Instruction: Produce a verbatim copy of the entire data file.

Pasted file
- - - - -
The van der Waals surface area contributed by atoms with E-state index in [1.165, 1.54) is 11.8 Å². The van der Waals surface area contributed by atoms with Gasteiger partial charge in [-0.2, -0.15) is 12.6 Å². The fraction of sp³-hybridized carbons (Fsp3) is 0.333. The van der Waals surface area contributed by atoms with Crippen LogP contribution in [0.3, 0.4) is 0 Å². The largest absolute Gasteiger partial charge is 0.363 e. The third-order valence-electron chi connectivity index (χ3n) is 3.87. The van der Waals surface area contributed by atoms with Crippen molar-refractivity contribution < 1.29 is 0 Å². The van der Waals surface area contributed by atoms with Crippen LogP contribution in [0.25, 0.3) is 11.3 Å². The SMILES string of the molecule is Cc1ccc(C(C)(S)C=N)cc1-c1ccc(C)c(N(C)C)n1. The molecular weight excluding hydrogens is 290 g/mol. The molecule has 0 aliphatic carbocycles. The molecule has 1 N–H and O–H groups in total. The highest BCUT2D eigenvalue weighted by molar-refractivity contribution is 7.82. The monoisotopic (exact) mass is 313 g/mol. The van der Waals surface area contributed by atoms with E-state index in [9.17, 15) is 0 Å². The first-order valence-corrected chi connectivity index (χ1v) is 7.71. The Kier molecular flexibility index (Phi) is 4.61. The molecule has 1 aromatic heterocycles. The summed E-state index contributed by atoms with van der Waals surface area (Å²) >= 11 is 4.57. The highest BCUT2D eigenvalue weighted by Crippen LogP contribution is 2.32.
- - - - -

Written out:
The van der Waals surface area contributed by atoms with E-state index in [1.165, 1.54) is 11.8 Å². The van der Waals surface area contributed by atoms with Gasteiger partial charge in [-0.2, -0.15) is 12.6 Å². The fraction of sp³-hybridized carbons (Fsp3) is 0.333. The van der Waals surface area contributed by atoms with Crippen LogP contribution in [0.3, 0.4) is 0 Å². The largest absolute Gasteiger partial charge is 0.363 e. The third-order valence-electron chi connectivity index (χ3n) is 3.87. The van der Waals surface area contributed by atoms with Crippen molar-refractivity contribution < 1.29 is 0 Å². The van der Waals surface area contributed by atoms with Crippen LogP contribution in [0.25, 0.3) is 11.3 Å². The SMILES string of the molecule is Cc1ccc(C(C)(S)C=N)cc1-c1ccc(C)c(N(C)C)n1. The molecular weight excluding hydrogens is 290 g/mol. The molecule has 0 aliphatic carbocycles. The molecule has 1 N–H and O–H groups in total. The highest BCUT2D eigenvalue weighted by molar-refractivity contribution is 7.82. The monoisotopic (exact) mass is 313 g/mol. The van der Waals surface area contributed by atoms with E-state index in [9.17, 15) is 0 Å². The first-order valence-corrected chi connectivity index (χ1v) is 7.71. The Kier molecular flexibility index (Phi) is 4.61. The molecule has 1 aromatic heterocycles. The summed E-state index contributed by atoms with van der Waals surface area (Å²) >= 11 is 4.57. The highest BCUT2D eigenvalue weighted by Crippen LogP contribution is 2.32.